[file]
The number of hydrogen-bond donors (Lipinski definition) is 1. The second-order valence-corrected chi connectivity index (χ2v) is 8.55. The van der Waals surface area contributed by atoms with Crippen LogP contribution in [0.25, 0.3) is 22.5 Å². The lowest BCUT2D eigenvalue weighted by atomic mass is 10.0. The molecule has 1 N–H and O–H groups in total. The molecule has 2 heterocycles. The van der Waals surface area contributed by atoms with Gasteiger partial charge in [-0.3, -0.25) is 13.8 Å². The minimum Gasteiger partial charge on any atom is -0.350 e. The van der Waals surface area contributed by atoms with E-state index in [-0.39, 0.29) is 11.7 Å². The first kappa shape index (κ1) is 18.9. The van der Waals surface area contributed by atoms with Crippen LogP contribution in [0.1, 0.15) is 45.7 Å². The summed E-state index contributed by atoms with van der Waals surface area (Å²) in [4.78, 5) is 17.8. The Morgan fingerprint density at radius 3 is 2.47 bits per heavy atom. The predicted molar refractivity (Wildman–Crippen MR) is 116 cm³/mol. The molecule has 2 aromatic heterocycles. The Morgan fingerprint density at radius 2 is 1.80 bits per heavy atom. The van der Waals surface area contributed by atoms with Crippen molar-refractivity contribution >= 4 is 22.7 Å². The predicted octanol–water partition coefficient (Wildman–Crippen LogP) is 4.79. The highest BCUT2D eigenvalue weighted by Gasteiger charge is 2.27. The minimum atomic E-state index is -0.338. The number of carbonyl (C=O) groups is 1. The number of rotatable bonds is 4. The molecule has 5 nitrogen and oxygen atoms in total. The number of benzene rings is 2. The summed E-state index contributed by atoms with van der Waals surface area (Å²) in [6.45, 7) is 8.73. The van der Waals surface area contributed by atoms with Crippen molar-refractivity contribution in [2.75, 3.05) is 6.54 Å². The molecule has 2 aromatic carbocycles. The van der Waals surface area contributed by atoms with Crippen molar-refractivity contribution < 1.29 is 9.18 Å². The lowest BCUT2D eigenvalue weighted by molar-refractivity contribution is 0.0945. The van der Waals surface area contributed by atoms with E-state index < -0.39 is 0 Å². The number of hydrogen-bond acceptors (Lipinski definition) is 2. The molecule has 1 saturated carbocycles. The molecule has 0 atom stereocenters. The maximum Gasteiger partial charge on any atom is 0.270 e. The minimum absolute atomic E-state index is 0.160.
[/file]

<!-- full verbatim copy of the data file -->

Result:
The number of hydrogen-bond donors (Lipinski definition) is 1. The second-order valence-corrected chi connectivity index (χ2v) is 8.55. The van der Waals surface area contributed by atoms with Crippen LogP contribution in [0.25, 0.3) is 22.5 Å². The lowest BCUT2D eigenvalue weighted by atomic mass is 10.0. The molecule has 1 N–H and O–H groups in total. The molecule has 2 heterocycles. The van der Waals surface area contributed by atoms with Gasteiger partial charge in [-0.3, -0.25) is 13.8 Å². The minimum Gasteiger partial charge on any atom is -0.350 e. The van der Waals surface area contributed by atoms with E-state index in [-0.39, 0.29) is 11.7 Å². The first kappa shape index (κ1) is 18.9. The van der Waals surface area contributed by atoms with Crippen LogP contribution in [0.1, 0.15) is 45.7 Å². The summed E-state index contributed by atoms with van der Waals surface area (Å²) in [4.78, 5) is 17.8. The Morgan fingerprint density at radius 3 is 2.47 bits per heavy atom. The predicted molar refractivity (Wildman–Crippen MR) is 116 cm³/mol. The molecule has 2 aromatic heterocycles. The Morgan fingerprint density at radius 2 is 1.80 bits per heavy atom. The van der Waals surface area contributed by atoms with Crippen molar-refractivity contribution >= 4 is 22.7 Å². The predicted octanol–water partition coefficient (Wildman–Crippen LogP) is 4.79. The highest BCUT2D eigenvalue weighted by Gasteiger charge is 2.27. The minimum atomic E-state index is -0.338. The number of carbonyl (C=O) groups is 1. The number of rotatable bonds is 4. The molecule has 5 nitrogen and oxygen atoms in total. The number of benzene rings is 2. The summed E-state index contributed by atoms with van der Waals surface area (Å²) in [6.45, 7) is 8.73. The van der Waals surface area contributed by atoms with Crippen molar-refractivity contribution in [2.75, 3.05) is 6.54 Å². The molecule has 2 aromatic carbocycles. The van der Waals surface area contributed by atoms with Crippen molar-refractivity contribution < 1.29 is 9.18 Å². The lowest BCUT2D eigenvalue weighted by molar-refractivity contribution is 0.0945. The van der Waals surface area contributed by atoms with E-state index < -0.39 is 0 Å². The number of hydrogen-bond acceptors (Lipinski definition) is 2. The molecule has 1 saturated carbocycles. The molecule has 0 atom stereocenters. The maximum Gasteiger partial charge on any atom is 0.270 e. The minimum absolute atomic E-state index is 0.160.